That right there should be of some concern...


I don't necessarily think so. The one thing foreign buyers can't do with our real estate is dig it up and take it home. Most of these properties are single family homes that are blocked together under a managed contract with an asset management group. Foreign investors are simply bidding to buy the block of REOs, and will put them all back on the market to sell to retail buyers like any other investor.

All it says to me is that with the dollar being weak, there are a lot of people around the world who are 1) taking advantage of a serious buyer's market, & 2) hedging the bet that like all cyclical economics, the trough isn't going to last forever.

It also shows that while foreign investment in US financial instruments may not be as hot and heavy, the USA is still a strong place for people to sock their money away in one form or another.

With all the problems, buying US assets beats the hell out of investing in other turdhole markets that are far more unstable.
Link Posted: 8/16/2007 3:38:58 PM EDT

Originally Posted By BenDover:

Originally Posted By Dog1:

Originally Posted By BenDover:


I am seeing no shortqage of foreign buyers of these wholesale blocks either.


That right there should be of some concern...


I don't necessarily think so. The one thing foreign buyers can't do with our real estate is dig it up and take it home. Most of these properties are single family homes that are blocked together under a managed contract with an asset management group. Foreign investors are simply bidding to buy the block of REOs, and will put them all back on the market to sell to retail buyers like any other investor.

All it says to me is that with the dollar being weak, there are a lot of people around the world who are 1) taking advantage of a serious buyer's market, & 2) hedging the bet that like all cyclical economics, the trough isn't going to last forever.

It also shows that while foreign investment in US financial instruments may not be as hot and heavy, the USA is still a strong place for people to sock their money away in one form or another.

With all the problems, buying US assets beats the hell out of investing in other turdhole markets that are far more unstable.


I just don't like foreigners..
Link Posted: 8/16/2007 3:41:23 PM EDT
[Last Edit: 8/16/2007 3:42:21 PM EDT by Michael_B]

Originally Posted By gunham:
Dems are doing every thing to make Bush look bad and destroy this country. Most news reporters are Democrats/Libs. Because of this, I take any bad news with a gram of salt.


lol

And all the traders are libs too?

This was an emergency line of credit, and they just tapped the entire amount.

Still not too late to get short.
Link Posted: 8/16/2007 3:53:04 PM EDT
Good grief, does everything have to be partisan politics?

Link Posted: 8/16/2007 5:33:08 PM EDT
BREAKING: IT'S TIME FOR A NEW BUZZWORD PEOPLE.
Link Posted: 8/16/2007 5:44:38 PM EDT
Cisneros is on their board

Here is the top dog at the company

He bought his honorary Doctorate from Pepperdine


The Mozilo Family Executive Dining Center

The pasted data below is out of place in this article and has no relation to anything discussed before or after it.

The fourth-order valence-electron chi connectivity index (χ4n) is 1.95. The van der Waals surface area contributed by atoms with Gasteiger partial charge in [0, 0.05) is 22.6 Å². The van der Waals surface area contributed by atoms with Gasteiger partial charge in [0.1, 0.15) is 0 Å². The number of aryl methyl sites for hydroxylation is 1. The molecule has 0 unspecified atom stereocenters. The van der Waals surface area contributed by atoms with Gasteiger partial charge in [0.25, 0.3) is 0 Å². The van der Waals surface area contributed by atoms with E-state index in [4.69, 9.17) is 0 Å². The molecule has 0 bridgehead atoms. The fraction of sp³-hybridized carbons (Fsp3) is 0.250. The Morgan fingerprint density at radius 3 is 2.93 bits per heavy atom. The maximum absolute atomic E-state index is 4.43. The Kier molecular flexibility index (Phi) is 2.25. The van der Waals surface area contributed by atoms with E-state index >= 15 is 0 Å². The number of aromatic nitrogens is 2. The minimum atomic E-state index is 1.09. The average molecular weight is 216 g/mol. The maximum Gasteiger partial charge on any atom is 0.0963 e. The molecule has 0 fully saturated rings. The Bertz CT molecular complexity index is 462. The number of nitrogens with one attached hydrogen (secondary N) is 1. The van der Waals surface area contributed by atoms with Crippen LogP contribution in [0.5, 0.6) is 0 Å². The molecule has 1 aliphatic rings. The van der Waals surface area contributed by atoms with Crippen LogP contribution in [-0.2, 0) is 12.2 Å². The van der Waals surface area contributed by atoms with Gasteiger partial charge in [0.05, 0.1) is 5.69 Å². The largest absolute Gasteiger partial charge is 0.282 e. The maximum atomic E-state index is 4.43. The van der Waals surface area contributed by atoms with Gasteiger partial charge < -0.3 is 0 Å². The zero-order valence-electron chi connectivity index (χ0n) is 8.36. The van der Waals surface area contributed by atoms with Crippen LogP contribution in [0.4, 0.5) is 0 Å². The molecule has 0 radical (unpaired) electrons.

Angelo and Phyllis Mozilo accept the
University's gratitude from President
Andrew K. Benton.

Family is also a central focus of Phyllis and Angelo R. Mozilo, who are devoted to their five children and grandchildren. The Mozilo Family Executive Dining Center in Villa Graziadio represents a recent choice that this couple made, an investment in education that will endure beyond their lifetimes


He's a policy advisor for Hahvahd

Made $69 million last year, $160 million over the past 5 years

Link Posted: 8/16/2007 5:48:04 PM EDT
Consider that the Federal Rexerve has put $100 billion+ of made up money to keep the stock market going in the last week and a half.
Link Posted: 8/16/2007 5:49:39 PM EDT

Originally Posted By krpind:
It depends on what they are using those loan proceeds for.

If they are servicing existing debt because of a loss of revenue for delinquent mortgagees.......BAD very bad.

If they are as the article claims using the money to fund new loans and grow the franchise.......that is business as usual and a very mis-leading news article.


To fund new loans O Horned One !!

5sub
Link Posted: 8/16/2007 5:57:26 PM EDT
[Last Edit: 8/16/2007 6:01:43 PM EDT by fxntime]

Originally Posted By krpind:
It depends on what they are using those loan proceeds for.

If they are servicing existing debt because of a loss of revenue for delinquent mortgagees.......BAD very bad.

If they are as the article claims using the money to fund new loans and grow the franchise.......that is business as usual and a very mis-leading news article.


Understand your reasoning and it's for new mortgages. However, the reason for the loans is because all the normal capitol that used to be there to fund them has dried up. Without it they lose a huge part of their business as they can't sell mortgages.

Not like Countrywide was a "good" credit place, they have lots of modular home [in parks] mortgages and these things are going belly up right and left. Plus, they are on property not even owned by the mortgagee.

Lots of cover ups going on to try and ease the crunch right now. Probably in THEIR best interest but not for anyone invested in them.

I might be wrong but the ballyhoo on rising mortgage applications that I keep hearing touted as a good thing is BS, all most of them seem to be refi's from ARMs to fixed and many [probably over half IMHO] won't be able to be refi'ed as they won't meet the new stricter criteria. They might get the subprime fixed [7-8%+] but that won't help them and they already have pulled all the equity out of their house.

Link Posted: 8/16/2007 10:50:31 PM EDT

Originally Posted By crodeo:
Take a look at the october put on CFC (CFCVY). I bought 2 contracts (200 shares) 1 week ago for $3.90. It is now valued at $ 13.30. That is $2660 on a $780 investment. $1880 profit in a week.

Bastard! My WMMU.o puts were up 18% yesterday, then WM inexplicably surged today and I'm back to dead even.

Oh well, they're good until January. I figure there'll be enough shit hitting the fan by the end of the year to make them worth decent money. Think CFC is going to tank further? Who else looks bad?